Leadership is the act of influencing a group of people towards a particular course.  My personal view on leadership is that this is not something inherent on particular individuals or acquired during birth. Rather, leadership is about the situations that people find themselves. This means that anyone can become a leader, and the most basic thing is to adapt to the needs of the tasks at hand. Experience also determines the quality of leadership exemplified by a particular individual. The more experienced an individual is the better the quality of his/her leadership. Good leadership also involves having the will to take responsibility and ability to handle assigned responsibilities. Thus in some situations, leaders should have the necessary educational qualifications (Rickets & John, 2010).

There is a significant difference between leadership and management. Management involves planning, controlling, and directing activities in an organization in order to achieve set goals and objectives. On the other hand, leadership involves establishing mutual purposes in order to accomplish particular activities. Management is unidirectional in nature while leadership is multidirectional in terms of influence. Management involves dealing with people, budgets, processes, systems, and equipment while leaders are concerned with developing visions and influencing people to agree with the visions. The success of a leadership style is assessed by achievement of goals, while the success of management is often measured in terms of profits made by the organization. Leadership is about influencing people to follow instructions, while management involves use of hierarchical structures to direct, influence, control or to command people (Bertocci, 2009).

Effective leaders have certain unique characteristics.  An effective leader should be results and goal oriented. Such a leader work with a focus on achieving particular goals or set objectives.  An effective leader should inspire or empower individuals into action. They should be optimistic and inspire hope among individuals. Effective leaders should also have integrity. This mean that they should practice honesty and fairness in their dealings. They should also have good communication skills and confidence. Lastly, effective leaders should be decisive.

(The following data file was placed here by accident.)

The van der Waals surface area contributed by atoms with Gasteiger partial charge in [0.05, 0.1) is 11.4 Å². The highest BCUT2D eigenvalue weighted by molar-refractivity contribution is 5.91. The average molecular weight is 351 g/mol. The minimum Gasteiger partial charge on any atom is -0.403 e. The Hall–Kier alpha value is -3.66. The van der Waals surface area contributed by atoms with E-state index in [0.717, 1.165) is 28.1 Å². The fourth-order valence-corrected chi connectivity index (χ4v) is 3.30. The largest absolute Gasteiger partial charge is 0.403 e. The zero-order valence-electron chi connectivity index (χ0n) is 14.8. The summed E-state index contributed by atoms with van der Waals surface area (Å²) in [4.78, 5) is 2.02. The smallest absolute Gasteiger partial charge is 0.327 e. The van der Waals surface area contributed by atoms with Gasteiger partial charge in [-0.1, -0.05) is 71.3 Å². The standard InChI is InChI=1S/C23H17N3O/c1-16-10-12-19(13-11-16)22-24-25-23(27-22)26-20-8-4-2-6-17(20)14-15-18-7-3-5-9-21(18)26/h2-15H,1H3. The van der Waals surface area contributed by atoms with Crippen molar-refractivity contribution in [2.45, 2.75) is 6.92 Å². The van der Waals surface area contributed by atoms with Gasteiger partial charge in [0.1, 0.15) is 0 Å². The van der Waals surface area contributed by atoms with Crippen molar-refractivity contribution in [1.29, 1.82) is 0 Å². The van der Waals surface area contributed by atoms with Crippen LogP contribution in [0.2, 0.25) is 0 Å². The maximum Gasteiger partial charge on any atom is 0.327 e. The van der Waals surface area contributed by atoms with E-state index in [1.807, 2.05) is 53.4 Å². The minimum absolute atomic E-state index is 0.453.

Bertocci, D. I. (2009). Leadership in organizations: There is a difference between leaders and     managers. Lanham, Md: University Press of America.

Rickets, C., & John, R. (2010). Leadership: Personal Development and Career Success. Cengage             Lerning.

Adverse Trend and Data Management


Adverse Trend and Data Management


An elderly patient has been admitted to the medical/surgical unit from the local nursing care facility. The new lab results in her electronic health record (EHR) indicate that she has methicillin-resistant Staphylococcus aureus (MRSA) in her urine. She is placed on contact precautions per the hospital guidelines.

The health care provider arrives to examine her new patient and inquires about the need for contact precautions. The nurse explains the lab results reveal the patient has MRSA in her urine. The health care provider states that she reviewed the patient’s lab results in the emergency room and the urine results were normal. The unit coordinator reveals to the staff nurse and nurse manager that this is the third incident this month of lab results being uploaded to the wrong patient’s EHR when admitted from the emergency department.

Write a 1,050 to 1,400-word paper based on the case study in which you:

  • Analyze the adverse trend, including how it affects patient care.

  • Evaluate the data that needs to be collected, reviewed, and applied in the decision-making process to address the adverse trend.

  • Evaluate the information system methods that will be used to collect the data needed in the decision-making process, including the source(s) of the data.

  • Evaluate the information technology and tools needed in each step of the decision-making process.

  • Evaluate any regulatory, legal, ethical, political, sociocultural, and financial issues related to the data and information technologies that will be used in the decision-making process.

  • Analyze at least two strategies used to advocate and access social justice in health care design and delivery.



Adverse Trend and Data Management

Analyze the adverse trend, including how it affects patient care